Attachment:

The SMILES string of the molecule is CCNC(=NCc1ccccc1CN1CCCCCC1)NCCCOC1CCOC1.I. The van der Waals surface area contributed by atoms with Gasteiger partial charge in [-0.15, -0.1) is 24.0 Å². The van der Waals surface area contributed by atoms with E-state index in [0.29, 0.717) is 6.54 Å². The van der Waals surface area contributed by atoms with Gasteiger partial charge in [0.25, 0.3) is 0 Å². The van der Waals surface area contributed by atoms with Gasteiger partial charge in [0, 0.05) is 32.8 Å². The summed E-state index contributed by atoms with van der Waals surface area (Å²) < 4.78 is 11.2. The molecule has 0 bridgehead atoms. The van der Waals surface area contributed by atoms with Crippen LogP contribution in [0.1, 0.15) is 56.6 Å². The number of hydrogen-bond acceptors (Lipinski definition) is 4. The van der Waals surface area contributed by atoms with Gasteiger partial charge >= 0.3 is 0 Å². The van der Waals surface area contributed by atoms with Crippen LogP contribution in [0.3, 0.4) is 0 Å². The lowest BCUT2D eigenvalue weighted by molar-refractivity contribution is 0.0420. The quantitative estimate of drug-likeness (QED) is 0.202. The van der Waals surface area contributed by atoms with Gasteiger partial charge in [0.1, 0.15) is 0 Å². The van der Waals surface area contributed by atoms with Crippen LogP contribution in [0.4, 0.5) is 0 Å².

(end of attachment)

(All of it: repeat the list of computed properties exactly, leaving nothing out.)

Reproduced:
The SMILES string of the molecule is CCNC(=NCc1ccccc1CN1CCCCCC1)NCCCOC1CCOC1.I. The van der Waals surface area contributed by atoms with Gasteiger partial charge in [-0.15, -0.1) is 24.0 Å². The van der Waals surface area contributed by atoms with E-state index in [0.29, 0.717) is 6.54 Å². The van der Waals surface area contributed by atoms with Gasteiger partial charge in [0.25, 0.3) is 0 Å². The van der Waals surface area contributed by atoms with Gasteiger partial charge in [0, 0.05) is 32.8 Å². The summed E-state index contributed by atoms with van der Waals surface area (Å²) < 4.78 is 11.2. The molecule has 0 bridgehead atoms. The van der Waals surface area contributed by atoms with Crippen LogP contribution in [0.1, 0.15) is 56.6 Å². The number of hydrogen-bond acceptors (Lipinski definition) is 4. The van der Waals surface area contributed by atoms with Gasteiger partial charge >= 0.3 is 0 Å². The van der Waals surface area contributed by atoms with Crippen LogP contribution in [0.3, 0.4) is 0 Å². The lowest BCUT2D eigenvalue weighted by molar-refractivity contribution is 0.0420. The quantitative estimate of drug-likeness (QED) is 0.202. The van der Waals surface area contributed by atoms with Gasteiger partial charge in [0.1, 0.15) is 0 Å². The van der Waals surface area contributed by atoms with Crippen LogP contribution in [0.4, 0.5) is 0 Å².